Cinnamon Helps Level Blood Sugar

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Learn about the research on blood sugar and cinnamon, and find out one of the easiest ways to improve blood sugar–a daily cup of cinnamon tea.One of the easiest things you can do to improve blood sugar and increase insulin is add up to a 1/2 teaspoon of cinnamon to your diet each day.

Some of the research highlights about the cinnamon-blood sugar connection are:

A human study published in Diabetes Care looked at 60 people with type 2 diabetes, 30 men and 30 women with an average age of 52. They were divided into 6 groups: groups 1, 2, and 3 consumed 1, 3, or 6 g of cinnamon daily, respectively, and groups 4, 5, and 6 were given placebo capsules corresponding to the number of capsules consumed for the three levels of cinnamon.

After 40 days, all three levels of cinnamon intake reduced fasting blood glucose ranging from 18 to 29%, triglycerides 23 to 30%, LDL cholesterol 7 to 27%, and total cholesterol 12-26%. The researchers concluded that “The results of this study suggest that the inclusion of cinnamon in the diet of people with type 2 diabetes will reduce risk factors associated with diabetes and cardiovascular diseases.”

The active insulin-enhancing compounds in cinnamon are found in the water soluble portion and not the oil. Not only have they been found to increase glucose metabolism by up to 20-fold, but they also have antioxidant activity.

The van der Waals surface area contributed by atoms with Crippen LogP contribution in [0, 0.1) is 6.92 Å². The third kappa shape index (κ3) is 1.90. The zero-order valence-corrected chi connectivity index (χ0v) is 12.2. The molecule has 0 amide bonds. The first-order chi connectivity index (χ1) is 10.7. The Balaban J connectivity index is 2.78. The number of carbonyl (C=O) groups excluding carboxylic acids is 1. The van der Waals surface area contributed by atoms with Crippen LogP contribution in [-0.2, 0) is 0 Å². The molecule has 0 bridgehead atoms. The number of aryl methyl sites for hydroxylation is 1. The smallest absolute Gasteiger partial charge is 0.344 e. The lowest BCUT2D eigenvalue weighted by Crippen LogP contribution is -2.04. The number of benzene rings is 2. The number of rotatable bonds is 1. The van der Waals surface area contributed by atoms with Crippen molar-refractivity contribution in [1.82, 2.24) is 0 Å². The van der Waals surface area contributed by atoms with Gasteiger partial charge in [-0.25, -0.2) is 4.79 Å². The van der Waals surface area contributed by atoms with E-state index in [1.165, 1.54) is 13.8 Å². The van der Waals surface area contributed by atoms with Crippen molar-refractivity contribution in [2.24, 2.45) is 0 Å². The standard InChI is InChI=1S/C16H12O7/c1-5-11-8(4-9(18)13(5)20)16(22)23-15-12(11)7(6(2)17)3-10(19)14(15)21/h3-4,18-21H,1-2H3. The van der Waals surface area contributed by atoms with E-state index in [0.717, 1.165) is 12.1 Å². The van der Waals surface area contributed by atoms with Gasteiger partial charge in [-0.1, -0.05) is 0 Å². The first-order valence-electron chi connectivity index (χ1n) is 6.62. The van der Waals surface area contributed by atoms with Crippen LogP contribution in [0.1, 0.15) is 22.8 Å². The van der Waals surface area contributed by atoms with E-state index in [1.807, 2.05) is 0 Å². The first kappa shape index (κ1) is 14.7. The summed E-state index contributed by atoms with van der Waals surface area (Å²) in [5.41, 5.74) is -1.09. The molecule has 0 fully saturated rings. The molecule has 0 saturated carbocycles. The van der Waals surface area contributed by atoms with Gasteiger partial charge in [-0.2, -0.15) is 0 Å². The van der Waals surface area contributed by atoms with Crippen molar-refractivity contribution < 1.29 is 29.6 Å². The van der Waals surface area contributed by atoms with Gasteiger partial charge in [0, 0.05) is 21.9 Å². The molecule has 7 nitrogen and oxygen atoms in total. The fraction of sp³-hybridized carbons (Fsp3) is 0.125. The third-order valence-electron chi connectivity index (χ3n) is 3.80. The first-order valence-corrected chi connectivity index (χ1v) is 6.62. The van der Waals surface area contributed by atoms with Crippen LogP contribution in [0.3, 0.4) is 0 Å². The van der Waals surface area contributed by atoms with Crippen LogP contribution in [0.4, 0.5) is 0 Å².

How to Make Cinnamon Tea

1/4 teaspoon ground cinnamon

1 cup boiling water black teabag (optional)

stevia

Place the cinnamon in a cup. Add the boiling water and steep for 10 minutes. Sweeten with stevia if desired.

More tips

The active compounds aren’t lost with heating, so you can also try adding cinnamon to water before heating and boiling them together. If you don’t like the look or texture of tea made with ground cinnamon, try making a tea by bringing water to a boil with a piece of cinnamon bark added to it.

Try sprinkling cinnamon on salads, oatmeal, or adding a bit to chicken or meat before cooking. Do not use more than 1/2 teaspoon a day, an amount that appears to be safe for most people. More Health Benefits of Cinnamon Cinnamon increases vitality and balances energy.

It is particularly good for people who tend to have a hot upper body and colder lower body. I see this quite often, especially among women entering menopause. Symptoms are flushed face, sweating, insomnia with cold and dry legs and feet. Cinnamon improves the digestion of fruits, milk, and other dairy products.

Cinnamon is also good for bloating, gas, poor digestion, arthritis, anemia, painful menstrual periods, and diarrhea.

Precautions when using cinnamon as a diet aid

Cinnamon can add to the effect of insulin and other blood sugar medication. Consult a health care practitioner if you are currently taking medication to control your blood sugar. If you’re pregnant or breast feeding, don’t take extra cinnamon greater then normally found in food unless recommended by your health care practitioner.